Still suffering from the monkey croup I picked up in Vegas, which as hung around for nearly a week now. Boo.
On the brighter side, I did manage a decent score in the $200 Caesar's 7 PM tournament the last night I was in town, finishing 6th to claw my way back to close to even for the trip. Given that I lost two ginormous pots with AA versus A7o and QQ versus 1010 (both all-in pre-flop), not a bad result, although it was disappointing to get bounced when I did with 1st place paying close to $10K.
Apparently Harrah's is serious about this delayed-Main Event-final-table thing, which leads us to the title of this post. I get the point of the move and I've argued myself that the poker industry and poker powers-that-be need to make some serious changes as far as making tournament poker more spectator-friendly, but this attempt is just about the worst way possible of going about that.
The biggest skeleton in the closet of tournament poker (as far as its potential popularity as far as a televised sport) is the fact that final table deals and players owning stakes in other players happens all the freaking time, and will continue to happen. If the results are largely predetermined (or at least the financial outcome, which is all that matters to most players), that obviously takes a lot of drama out of the outcome, if that fact is made public.
If you can keep those facts under wraps, the potential drama remains. So far that's mostly been the case, as your average Joe watching poker on tv has no clue about final table deals and other shenanigans. But pushing out the final table of the Main Event nearly four months is almost guaranteed to result in much talk and speculation about deals being made, as that's the most obvious pitfall that should leap into anyone's head when such an idea is proposed.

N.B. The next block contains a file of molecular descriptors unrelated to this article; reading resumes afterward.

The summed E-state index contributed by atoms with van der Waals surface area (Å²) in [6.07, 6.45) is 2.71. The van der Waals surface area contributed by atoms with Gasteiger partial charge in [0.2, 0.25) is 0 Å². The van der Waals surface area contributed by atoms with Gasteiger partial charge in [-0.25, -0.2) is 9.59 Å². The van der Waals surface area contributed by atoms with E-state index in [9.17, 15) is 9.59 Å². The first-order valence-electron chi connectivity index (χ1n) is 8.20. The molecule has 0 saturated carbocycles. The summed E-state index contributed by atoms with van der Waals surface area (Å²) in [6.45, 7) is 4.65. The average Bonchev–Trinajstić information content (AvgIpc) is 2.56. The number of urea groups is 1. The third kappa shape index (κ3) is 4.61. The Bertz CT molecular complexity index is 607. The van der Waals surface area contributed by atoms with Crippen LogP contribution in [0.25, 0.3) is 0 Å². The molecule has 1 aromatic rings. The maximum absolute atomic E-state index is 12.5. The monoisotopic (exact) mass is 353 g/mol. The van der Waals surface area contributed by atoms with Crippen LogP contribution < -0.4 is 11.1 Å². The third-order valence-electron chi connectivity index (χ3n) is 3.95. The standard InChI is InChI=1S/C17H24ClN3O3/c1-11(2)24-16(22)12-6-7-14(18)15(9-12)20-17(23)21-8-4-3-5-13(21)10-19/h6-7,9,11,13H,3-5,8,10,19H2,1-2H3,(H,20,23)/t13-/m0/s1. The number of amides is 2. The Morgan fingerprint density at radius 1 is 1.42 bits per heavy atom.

With the amount of money at stake and four months to barter, haggle, and horse-trade, it's inevitable that deals are going to be struck. That's not to say that there have never been deals at a Main Event final table, as there most inevitably have been, but now it's virtually guaranteed. And that doesn't even touch on potential collusion, as four months is plenty of time for 2 or more players to come to a financial agreement and put together a fairly sophisticated, non-detectable plan that significantly increases their collective EV. Again, such a thing wasn't impossible under the old system but was very difficult, as you simply didn't have much time to come to an agreement and concoct a plan.
People have raised the issue of players getting coaching in the four month downtime, but to me that's much less of an issue. I mean, sure, a lucksack could use the four months to markedly improve their game, but you're still playing the chip stack you had entering the final table, and there's always going to be an element of randomness at any final table. A few "bad" calls where you suck out could have propelled you to a win back in your lucksack days, where when you learn a bit more you fold those hands, only to get bounced out the next hand when you make the correct play, etc. Since anyone could receive coaching if they so chose, that one seems a wash to me, as a final table simply isn't enough hands for any accumulation of skill to play a significant role.
Not that I put much stock in the history and lore and statistics of poker, but it's also going to make it hard to compare past winners to winners moving forward. Having the time off to rest, recuperate, and plot out your course of action is pretty significant. Not a huge concern, and times they are always changing, but the new format is an entirely different beast than the old one. You can claim that there will be better poker played at the final table, and true, maybe so, but there'd be better poker played throughout the tournament if every other day was a rest day, so that's a bit of a silly claim.
But I'm mainly concerned about deal-making and collusion, as far as the Worst. Idea. Ever. pronouncement. There's way too much money at stake for such questions and concerns not to arise, which is inevitably going to lead to more talk and knowledge about final table deals and players swapping percentages in general, all of which are major obstacles to the potential mass-market appeal of televised poker.
Would the Super Bowl still retain its shine if the general public knew that losing teams regularly lost on purpose because they were promised a larger percentage of the TV revenues by the NFL than they'd otherwise get so that a more "popular" team in a hot new market would be guaranteed to win? Of course not, yet roughly the same thing happens with regularity at the poker tables, each and every major event.